Emergent cricothyrotomy is an infrequently performed procedure used in the direst of circumstances on the most severely injured patients. Austere environments present further unique challenges to effective emergency medical practice. Recently, military trauma registry data were searched for the frequency of cricothyrotomy use and success rates during a 22-month period. These data revealed that cricothyrotomy performed in the most rigorous austere environment (ie, battlefield) had many successes, but also a large number of failed (33%) attempts by medics owing to many factors. Thus, the aim of this review article is to present what is known about cricothyrotomy and apply this knowledge to any austere environment for qualified providers. The National Library of Medicine's PubMed was used to conduct a thorough search using the terms "prehospital," "cricothyroidotomy," "cricothyrotomy," and "surgical airway." The findings were further narrowed by applicability to the austere environment. This review presents relevant airway anatomy, incidences, indications, contraindications, procedures, and equipment, including improvised devices, success rates, complications, and training methods. Recommendations are proffered for ways to optimize procedures, equipment, and training for successful application of this emergent skill set in the austere environment.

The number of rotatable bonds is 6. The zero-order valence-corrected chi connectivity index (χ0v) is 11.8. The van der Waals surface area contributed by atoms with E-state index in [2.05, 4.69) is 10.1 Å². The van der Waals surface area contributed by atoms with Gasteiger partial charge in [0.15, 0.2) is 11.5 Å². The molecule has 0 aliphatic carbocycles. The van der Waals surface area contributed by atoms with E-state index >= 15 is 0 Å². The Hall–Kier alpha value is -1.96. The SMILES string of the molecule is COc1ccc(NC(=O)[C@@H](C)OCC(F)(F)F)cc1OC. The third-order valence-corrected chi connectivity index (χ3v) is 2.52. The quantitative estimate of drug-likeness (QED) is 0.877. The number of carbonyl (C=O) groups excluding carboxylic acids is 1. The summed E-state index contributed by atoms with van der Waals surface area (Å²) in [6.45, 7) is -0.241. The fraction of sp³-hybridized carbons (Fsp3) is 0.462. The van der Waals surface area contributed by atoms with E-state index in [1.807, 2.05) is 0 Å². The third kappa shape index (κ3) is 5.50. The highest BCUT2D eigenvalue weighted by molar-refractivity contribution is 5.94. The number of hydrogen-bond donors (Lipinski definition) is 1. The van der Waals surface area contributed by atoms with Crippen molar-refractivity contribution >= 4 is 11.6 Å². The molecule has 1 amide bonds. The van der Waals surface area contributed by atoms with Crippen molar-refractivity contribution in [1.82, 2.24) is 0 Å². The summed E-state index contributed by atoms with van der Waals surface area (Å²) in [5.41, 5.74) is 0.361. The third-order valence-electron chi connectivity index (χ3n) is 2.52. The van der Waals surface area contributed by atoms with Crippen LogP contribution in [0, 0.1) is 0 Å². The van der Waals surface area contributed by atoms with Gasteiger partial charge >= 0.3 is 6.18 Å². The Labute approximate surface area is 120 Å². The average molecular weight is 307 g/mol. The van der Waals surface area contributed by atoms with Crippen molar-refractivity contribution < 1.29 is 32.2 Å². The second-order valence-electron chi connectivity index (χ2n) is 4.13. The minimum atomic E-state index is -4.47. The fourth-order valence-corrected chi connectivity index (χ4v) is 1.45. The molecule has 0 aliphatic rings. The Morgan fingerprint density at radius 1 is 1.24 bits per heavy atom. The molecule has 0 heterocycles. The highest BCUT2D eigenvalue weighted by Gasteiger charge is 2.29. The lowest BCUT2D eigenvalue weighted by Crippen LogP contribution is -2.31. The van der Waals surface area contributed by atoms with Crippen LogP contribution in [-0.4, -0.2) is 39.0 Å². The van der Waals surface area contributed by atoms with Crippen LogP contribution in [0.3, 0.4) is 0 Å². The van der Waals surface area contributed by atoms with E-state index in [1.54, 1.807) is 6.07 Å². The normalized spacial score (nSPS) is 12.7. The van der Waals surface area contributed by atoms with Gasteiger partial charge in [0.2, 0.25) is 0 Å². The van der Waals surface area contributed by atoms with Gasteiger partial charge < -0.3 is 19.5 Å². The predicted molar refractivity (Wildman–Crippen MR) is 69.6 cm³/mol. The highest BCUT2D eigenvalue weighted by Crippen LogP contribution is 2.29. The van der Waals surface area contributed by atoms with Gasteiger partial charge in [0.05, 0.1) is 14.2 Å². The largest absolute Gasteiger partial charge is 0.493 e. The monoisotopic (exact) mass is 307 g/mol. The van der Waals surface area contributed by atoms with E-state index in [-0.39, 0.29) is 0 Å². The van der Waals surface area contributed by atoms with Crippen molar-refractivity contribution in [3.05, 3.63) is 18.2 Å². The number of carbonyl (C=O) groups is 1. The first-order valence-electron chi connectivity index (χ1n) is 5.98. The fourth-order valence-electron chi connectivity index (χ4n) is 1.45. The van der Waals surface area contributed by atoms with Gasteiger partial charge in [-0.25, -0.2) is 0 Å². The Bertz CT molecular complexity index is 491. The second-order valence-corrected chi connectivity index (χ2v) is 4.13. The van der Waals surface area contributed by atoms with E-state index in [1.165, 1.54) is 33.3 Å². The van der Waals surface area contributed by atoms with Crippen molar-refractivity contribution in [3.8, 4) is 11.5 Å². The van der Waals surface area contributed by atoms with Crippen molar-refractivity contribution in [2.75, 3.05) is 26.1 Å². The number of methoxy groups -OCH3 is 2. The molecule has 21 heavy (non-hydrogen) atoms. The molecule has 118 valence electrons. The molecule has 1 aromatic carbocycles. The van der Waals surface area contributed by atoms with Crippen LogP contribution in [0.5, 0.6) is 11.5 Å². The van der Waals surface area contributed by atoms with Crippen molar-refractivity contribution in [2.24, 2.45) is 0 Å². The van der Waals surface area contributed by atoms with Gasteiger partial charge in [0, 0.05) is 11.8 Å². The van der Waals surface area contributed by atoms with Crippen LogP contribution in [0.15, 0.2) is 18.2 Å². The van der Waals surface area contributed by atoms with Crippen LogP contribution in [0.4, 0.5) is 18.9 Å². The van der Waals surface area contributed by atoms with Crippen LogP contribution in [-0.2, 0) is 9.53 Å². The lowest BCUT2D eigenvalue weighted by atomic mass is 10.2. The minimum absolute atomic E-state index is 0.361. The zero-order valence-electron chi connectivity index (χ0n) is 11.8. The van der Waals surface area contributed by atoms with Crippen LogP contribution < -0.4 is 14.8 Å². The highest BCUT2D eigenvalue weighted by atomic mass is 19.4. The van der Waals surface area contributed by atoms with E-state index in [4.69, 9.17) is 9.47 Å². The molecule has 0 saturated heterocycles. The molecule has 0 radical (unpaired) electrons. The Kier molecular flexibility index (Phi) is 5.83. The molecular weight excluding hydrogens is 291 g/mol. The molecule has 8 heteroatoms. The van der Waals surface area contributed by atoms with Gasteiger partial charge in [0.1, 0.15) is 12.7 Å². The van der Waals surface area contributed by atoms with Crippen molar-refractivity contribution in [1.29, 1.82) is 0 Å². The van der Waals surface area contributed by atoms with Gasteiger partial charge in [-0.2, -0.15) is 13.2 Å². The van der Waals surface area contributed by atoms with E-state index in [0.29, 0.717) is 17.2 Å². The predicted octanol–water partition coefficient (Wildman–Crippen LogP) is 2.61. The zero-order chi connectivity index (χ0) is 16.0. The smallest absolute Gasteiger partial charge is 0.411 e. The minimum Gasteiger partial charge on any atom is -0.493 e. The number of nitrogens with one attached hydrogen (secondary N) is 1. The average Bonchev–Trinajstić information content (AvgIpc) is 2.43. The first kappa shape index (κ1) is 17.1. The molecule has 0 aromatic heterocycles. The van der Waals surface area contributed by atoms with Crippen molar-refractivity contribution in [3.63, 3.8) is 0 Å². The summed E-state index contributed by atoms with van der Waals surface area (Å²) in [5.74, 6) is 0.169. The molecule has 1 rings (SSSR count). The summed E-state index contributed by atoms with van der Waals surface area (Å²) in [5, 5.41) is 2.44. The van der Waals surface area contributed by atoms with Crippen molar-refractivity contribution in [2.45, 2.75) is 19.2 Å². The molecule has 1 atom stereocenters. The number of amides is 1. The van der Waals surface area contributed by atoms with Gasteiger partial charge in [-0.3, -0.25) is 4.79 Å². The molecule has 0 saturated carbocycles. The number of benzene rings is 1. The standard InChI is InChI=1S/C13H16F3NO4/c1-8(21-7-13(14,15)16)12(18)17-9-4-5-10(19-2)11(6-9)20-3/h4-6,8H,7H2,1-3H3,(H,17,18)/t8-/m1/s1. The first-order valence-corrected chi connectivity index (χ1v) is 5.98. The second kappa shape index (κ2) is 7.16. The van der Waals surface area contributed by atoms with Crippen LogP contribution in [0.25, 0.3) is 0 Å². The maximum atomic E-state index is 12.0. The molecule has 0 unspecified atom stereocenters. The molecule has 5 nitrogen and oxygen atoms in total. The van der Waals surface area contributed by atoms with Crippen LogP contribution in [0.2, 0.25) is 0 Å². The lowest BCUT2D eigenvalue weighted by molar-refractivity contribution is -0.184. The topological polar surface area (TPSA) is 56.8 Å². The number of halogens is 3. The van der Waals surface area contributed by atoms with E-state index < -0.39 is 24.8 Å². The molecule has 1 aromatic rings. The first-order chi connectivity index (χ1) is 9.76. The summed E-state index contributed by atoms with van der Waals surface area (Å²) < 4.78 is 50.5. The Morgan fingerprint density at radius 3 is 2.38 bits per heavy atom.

Copyright © 2013 Wilderness Medical Society. Published by Elsevier Inc. All rights reserved.